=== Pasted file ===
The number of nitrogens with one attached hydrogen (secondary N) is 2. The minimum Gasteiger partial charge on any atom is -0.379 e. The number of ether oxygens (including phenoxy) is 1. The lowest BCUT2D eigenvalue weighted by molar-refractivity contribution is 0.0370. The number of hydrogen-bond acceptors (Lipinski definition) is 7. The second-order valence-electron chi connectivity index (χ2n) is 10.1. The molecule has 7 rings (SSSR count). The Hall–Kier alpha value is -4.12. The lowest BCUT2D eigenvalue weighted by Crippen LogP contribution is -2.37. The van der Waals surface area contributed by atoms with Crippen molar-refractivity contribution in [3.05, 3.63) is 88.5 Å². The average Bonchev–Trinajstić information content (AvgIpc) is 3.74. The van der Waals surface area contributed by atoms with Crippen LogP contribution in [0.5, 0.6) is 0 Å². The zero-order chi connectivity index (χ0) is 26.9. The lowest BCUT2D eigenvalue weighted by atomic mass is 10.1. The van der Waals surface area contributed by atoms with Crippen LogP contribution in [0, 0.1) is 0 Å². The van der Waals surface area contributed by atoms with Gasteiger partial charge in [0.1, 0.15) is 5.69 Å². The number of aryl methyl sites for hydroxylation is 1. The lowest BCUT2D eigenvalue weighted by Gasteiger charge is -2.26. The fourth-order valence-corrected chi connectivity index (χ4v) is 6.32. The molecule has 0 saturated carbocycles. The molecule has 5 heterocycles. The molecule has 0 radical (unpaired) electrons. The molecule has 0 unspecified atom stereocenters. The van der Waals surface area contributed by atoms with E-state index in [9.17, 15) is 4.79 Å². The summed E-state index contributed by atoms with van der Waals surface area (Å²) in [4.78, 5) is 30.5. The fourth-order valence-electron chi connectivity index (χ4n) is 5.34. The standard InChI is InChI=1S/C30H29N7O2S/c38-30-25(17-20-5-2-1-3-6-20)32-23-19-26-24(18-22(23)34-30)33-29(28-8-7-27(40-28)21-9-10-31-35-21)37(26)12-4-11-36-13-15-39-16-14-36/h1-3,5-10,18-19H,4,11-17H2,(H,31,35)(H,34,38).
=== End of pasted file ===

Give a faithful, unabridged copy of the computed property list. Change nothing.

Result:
The number of nitrogens with one attached hydrogen (secondary N) is 2. The minimum Gasteiger partial charge on any atom is -0.379 e. The number of ether oxygens (including phenoxy) is 1. The lowest BCUT2D eigenvalue weighted by molar-refractivity contribution is 0.0370. The number of hydrogen-bond acceptors (Lipinski definition) is 7. The second-order valence-electron chi connectivity index (χ2n) is 10.1. The molecule has 7 rings (SSSR count). The Hall–Kier alpha value is -4.12. The lowest BCUT2D eigenvalue weighted by Crippen LogP contribution is -2.37. The van der Waals surface area contributed by atoms with Crippen molar-refractivity contribution in [3.05, 3.63) is 88.5 Å². The average Bonchev–Trinajstić information content (AvgIpc) is 3.74. The van der Waals surface area contributed by atoms with Crippen LogP contribution in [0.5, 0.6) is 0 Å². The zero-order chi connectivity index (χ0) is 26.9. The lowest BCUT2D eigenvalue weighted by atomic mass is 10.1. The van der Waals surface area contributed by atoms with Crippen LogP contribution in [0, 0.1) is 0 Å². The van der Waals surface area contributed by atoms with Gasteiger partial charge in [0.1, 0.15) is 5.69 Å². The number of aryl methyl sites for hydroxylation is 1. The lowest BCUT2D eigenvalue weighted by Gasteiger charge is -2.26. The fourth-order valence-corrected chi connectivity index (χ4v) is 6.32. The molecule has 0 saturated carbocycles. The molecule has 5 heterocycles. The molecule has 0 radical (unpaired) electrons. The molecule has 0 unspecified atom stereocenters. The van der Waals surface area contributed by atoms with E-state index in [9.17, 15) is 4.79 Å². The summed E-state index contributed by atoms with van der Waals surface area (Å²) in [4.78, 5) is 30.5. The fourth-order valence-electron chi connectivity index (χ4n) is 5.34. The standard InChI is InChI=1S/C30H29N7O2S/c38-30-25(17-20-5-2-1-3-6-20)32-23-19-26-24(18-22(23)34-30)33-29(28-8-7-27(40-28)21-9-10-31-35-21)37(26)12-4-11-36-13-15-39-16-14-36/h1-3,5-10,18-19H,4,11-17H2,(H,31,35)(H,34,38).